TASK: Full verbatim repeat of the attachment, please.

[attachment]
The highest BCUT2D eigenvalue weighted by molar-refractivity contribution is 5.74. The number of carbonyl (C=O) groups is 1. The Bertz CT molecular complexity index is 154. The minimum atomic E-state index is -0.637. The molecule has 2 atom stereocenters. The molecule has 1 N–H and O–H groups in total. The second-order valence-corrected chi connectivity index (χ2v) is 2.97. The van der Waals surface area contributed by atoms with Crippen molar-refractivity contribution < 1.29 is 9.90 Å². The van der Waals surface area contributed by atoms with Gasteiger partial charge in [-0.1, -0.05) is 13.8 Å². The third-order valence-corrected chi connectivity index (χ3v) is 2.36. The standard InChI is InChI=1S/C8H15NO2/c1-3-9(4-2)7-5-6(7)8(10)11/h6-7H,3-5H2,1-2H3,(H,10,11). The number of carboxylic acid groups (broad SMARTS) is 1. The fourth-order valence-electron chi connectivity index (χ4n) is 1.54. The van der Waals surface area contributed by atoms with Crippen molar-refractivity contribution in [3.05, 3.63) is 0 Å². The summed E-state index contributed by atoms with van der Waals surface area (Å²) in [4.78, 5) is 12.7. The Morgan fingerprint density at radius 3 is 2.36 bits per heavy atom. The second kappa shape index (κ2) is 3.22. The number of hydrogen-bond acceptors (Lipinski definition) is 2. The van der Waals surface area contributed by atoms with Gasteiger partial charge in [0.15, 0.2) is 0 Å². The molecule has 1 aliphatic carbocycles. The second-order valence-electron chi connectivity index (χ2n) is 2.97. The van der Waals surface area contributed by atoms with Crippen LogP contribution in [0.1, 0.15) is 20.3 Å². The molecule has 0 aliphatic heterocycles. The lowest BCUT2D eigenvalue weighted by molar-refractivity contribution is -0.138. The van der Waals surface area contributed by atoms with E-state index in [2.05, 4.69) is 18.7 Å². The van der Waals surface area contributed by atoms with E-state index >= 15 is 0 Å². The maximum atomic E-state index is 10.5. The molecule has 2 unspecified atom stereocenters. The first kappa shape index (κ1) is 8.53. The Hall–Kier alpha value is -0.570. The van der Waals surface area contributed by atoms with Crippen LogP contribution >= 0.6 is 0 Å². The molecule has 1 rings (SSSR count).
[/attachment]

The highest BCUT2D eigenvalue weighted by molar-refractivity contribution is 5.74. The number of carbonyl (C=O) groups is 1. The Bertz CT molecular complexity index is 154. The minimum atomic E-state index is -0.637. The molecule has 2 atom stereocenters. The molecule has 1 N–H and O–H groups in total. The second-order valence-corrected chi connectivity index (χ2v) is 2.97. The van der Waals surface area contributed by atoms with Crippen molar-refractivity contribution < 1.29 is 9.90 Å². The van der Waals surface area contributed by atoms with Gasteiger partial charge in [-0.1, -0.05) is 13.8 Å². The third-order valence-corrected chi connectivity index (χ3v) is 2.36. The standard InChI is InChI=1S/C8H15NO2/c1-3-9(4-2)7-5-6(7)8(10)11/h6-7H,3-5H2,1-2H3,(H,10,11). The number of carboxylic acid groups (broad SMARTS) is 1. The fourth-order valence-electron chi connectivity index (χ4n) is 1.54. The van der Waals surface area contributed by atoms with Crippen molar-refractivity contribution in [3.05, 3.63) is 0 Å². The summed E-state index contributed by atoms with van der Waals surface area (Å²) in [4.78, 5) is 12.7. The Morgan fingerprint density at radius 3 is 2.36 bits per heavy atom. The second kappa shape index (κ2) is 3.22. The number of hydrogen-bond acceptors (Lipinski definition) is 2. The van der Waals surface area contributed by atoms with Gasteiger partial charge in [0.15, 0.2) is 0 Å². The molecule has 1 aliphatic carbocycles. The second-order valence-electron chi connectivity index (χ2n) is 2.97. The van der Waals surface area contributed by atoms with Crippen LogP contribution in [0.1, 0.15) is 20.3 Å². The molecule has 0 aliphatic heterocycles. The lowest BCUT2D eigenvalue weighted by molar-refractivity contribution is -0.138. The van der Waals surface area contributed by atoms with E-state index in [2.05, 4.69) is 18.7 Å². The van der Waals surface area contributed by atoms with E-state index >= 15 is 0 Å². The maximum atomic E-state index is 10.5. The molecule has 2 unspecified atom stereocenters. The first kappa shape index (κ1) is 8.53. The Hall–Kier alpha value is -0.570. The van der Waals surface area contributed by atoms with Crippen LogP contribution >= 0.6 is 0 Å². The molecule has 1 rings (SSSR count).